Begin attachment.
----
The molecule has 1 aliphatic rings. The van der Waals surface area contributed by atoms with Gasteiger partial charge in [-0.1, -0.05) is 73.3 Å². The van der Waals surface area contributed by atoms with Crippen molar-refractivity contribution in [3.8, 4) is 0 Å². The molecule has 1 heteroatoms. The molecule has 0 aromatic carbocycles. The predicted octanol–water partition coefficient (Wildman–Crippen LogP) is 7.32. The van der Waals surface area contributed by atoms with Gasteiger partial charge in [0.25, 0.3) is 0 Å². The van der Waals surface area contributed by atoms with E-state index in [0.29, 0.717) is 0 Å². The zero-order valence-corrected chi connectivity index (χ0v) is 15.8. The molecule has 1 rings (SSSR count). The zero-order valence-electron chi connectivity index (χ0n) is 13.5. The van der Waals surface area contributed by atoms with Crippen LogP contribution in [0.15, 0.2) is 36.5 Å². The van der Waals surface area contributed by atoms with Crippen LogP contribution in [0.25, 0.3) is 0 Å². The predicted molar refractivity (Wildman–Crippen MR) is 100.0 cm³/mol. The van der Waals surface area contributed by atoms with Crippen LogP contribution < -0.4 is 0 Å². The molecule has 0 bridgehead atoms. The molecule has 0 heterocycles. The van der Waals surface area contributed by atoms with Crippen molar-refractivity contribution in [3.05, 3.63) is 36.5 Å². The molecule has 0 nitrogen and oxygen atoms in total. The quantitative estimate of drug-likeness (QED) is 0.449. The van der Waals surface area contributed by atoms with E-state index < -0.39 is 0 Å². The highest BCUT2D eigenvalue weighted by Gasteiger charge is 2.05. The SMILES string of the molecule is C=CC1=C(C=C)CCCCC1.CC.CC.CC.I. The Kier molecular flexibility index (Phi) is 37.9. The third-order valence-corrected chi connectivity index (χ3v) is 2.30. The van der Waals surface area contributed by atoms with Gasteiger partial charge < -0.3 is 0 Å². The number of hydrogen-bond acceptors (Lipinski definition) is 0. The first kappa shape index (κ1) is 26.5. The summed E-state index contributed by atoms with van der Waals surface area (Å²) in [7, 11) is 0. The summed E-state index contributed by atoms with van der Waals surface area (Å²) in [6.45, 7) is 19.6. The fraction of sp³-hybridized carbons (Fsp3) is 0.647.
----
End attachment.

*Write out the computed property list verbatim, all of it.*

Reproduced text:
The molecule has 1 aliphatic rings. The van der Waals surface area contributed by atoms with Gasteiger partial charge in [-0.1, -0.05) is 73.3 Å². The van der Waals surface area contributed by atoms with Crippen molar-refractivity contribution in [3.8, 4) is 0 Å². The molecule has 1 heteroatoms. The molecule has 0 aromatic carbocycles. The predicted octanol–water partition coefficient (Wildman–Crippen LogP) is 7.32. The van der Waals surface area contributed by atoms with Gasteiger partial charge in [0.25, 0.3) is 0 Å². The van der Waals surface area contributed by atoms with E-state index in [0.29, 0.717) is 0 Å². The zero-order valence-corrected chi connectivity index (χ0v) is 15.8. The molecule has 1 rings (SSSR count). The zero-order valence-electron chi connectivity index (χ0n) is 13.5. The van der Waals surface area contributed by atoms with Crippen LogP contribution in [0.15, 0.2) is 36.5 Å². The van der Waals surface area contributed by atoms with Crippen LogP contribution in [0.25, 0.3) is 0 Å². The predicted molar refractivity (Wildman–Crippen MR) is 100.0 cm³/mol. The van der Waals surface area contributed by atoms with Crippen LogP contribution < -0.4 is 0 Å². The molecule has 0 bridgehead atoms. The molecule has 0 heterocycles. The van der Waals surface area contributed by atoms with Crippen molar-refractivity contribution in [3.05, 3.63) is 36.5 Å². The molecule has 0 nitrogen and oxygen atoms in total. The quantitative estimate of drug-likeness (QED) is 0.449. The van der Waals surface area contributed by atoms with E-state index < -0.39 is 0 Å². The highest BCUT2D eigenvalue weighted by Gasteiger charge is 2.05. The SMILES string of the molecule is C=CC1=C(C=C)CCCCC1.CC.CC.CC.I. The Kier molecular flexibility index (Phi) is 37.9. The third-order valence-corrected chi connectivity index (χ3v) is 2.30. The van der Waals surface area contributed by atoms with Gasteiger partial charge < -0.3 is 0 Å². The number of hydrogen-bond acceptors (Lipinski definition) is 0. The first kappa shape index (κ1) is 26.5. The summed E-state index contributed by atoms with van der Waals surface area (Å²) in [7, 11) is 0. The summed E-state index contributed by atoms with van der Waals surface area (Å²) in [6.45, 7) is 19.6. The fraction of sp³-hybridized carbons (Fsp3) is 0.647.